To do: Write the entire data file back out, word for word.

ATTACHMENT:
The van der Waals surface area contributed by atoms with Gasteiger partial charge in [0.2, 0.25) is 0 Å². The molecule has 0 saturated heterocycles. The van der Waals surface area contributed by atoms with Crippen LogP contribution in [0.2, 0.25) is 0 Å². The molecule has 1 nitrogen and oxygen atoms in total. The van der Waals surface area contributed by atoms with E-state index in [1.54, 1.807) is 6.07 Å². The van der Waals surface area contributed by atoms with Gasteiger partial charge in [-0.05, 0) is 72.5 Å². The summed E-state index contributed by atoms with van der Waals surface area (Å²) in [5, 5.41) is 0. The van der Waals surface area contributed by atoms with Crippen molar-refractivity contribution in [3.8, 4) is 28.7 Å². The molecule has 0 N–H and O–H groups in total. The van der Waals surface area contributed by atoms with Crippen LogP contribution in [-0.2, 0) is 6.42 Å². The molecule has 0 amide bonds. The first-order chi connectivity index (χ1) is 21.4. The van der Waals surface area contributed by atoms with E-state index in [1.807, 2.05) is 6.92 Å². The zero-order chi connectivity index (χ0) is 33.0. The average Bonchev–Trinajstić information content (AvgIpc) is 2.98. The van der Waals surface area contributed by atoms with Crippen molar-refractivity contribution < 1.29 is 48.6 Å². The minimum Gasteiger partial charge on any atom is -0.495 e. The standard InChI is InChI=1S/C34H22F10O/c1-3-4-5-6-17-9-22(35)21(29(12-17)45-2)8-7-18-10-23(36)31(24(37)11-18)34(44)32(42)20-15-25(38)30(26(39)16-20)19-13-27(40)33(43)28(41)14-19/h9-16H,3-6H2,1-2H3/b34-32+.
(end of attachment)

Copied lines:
The van der Waals surface area contributed by atoms with Gasteiger partial charge in [0.2, 0.25) is 0 Å². The molecule has 0 saturated heterocycles. The van der Waals surface area contributed by atoms with Crippen LogP contribution in [0.2, 0.25) is 0 Å². The molecule has 1 nitrogen and oxygen atoms in total. The van der Waals surface area contributed by atoms with E-state index in [1.54, 1.807) is 6.07 Å². The van der Waals surface area contributed by atoms with Gasteiger partial charge in [-0.05, 0) is 72.5 Å². The summed E-state index contributed by atoms with van der Waals surface area (Å²) in [5, 5.41) is 0. The van der Waals surface area contributed by atoms with Crippen molar-refractivity contribution in [3.8, 4) is 28.7 Å². The molecule has 0 N–H and O–H groups in total. The van der Waals surface area contributed by atoms with Crippen LogP contribution in [-0.2, 0) is 6.42 Å². The molecule has 0 amide bonds. The first-order chi connectivity index (χ1) is 21.4. The van der Waals surface area contributed by atoms with E-state index in [1.807, 2.05) is 6.92 Å². The zero-order chi connectivity index (χ0) is 33.0. The average Bonchev–Trinajstić information content (AvgIpc) is 2.98. The van der Waals surface area contributed by atoms with Crippen molar-refractivity contribution < 1.29 is 48.6 Å². The minimum Gasteiger partial charge on any atom is -0.495 e. The standard InChI is InChI=1S/C34H22F10O/c1-3-4-5-6-17-9-22(35)21(29(12-17)45-2)8-7-18-10-23(36)31(24(37)11-18)34(44)32(42)20-15-25(38)30(26(39)16-20)19-13-27(40)33(43)28(41)14-19/h9-16H,3-6H2,1-2H3/b34-32+.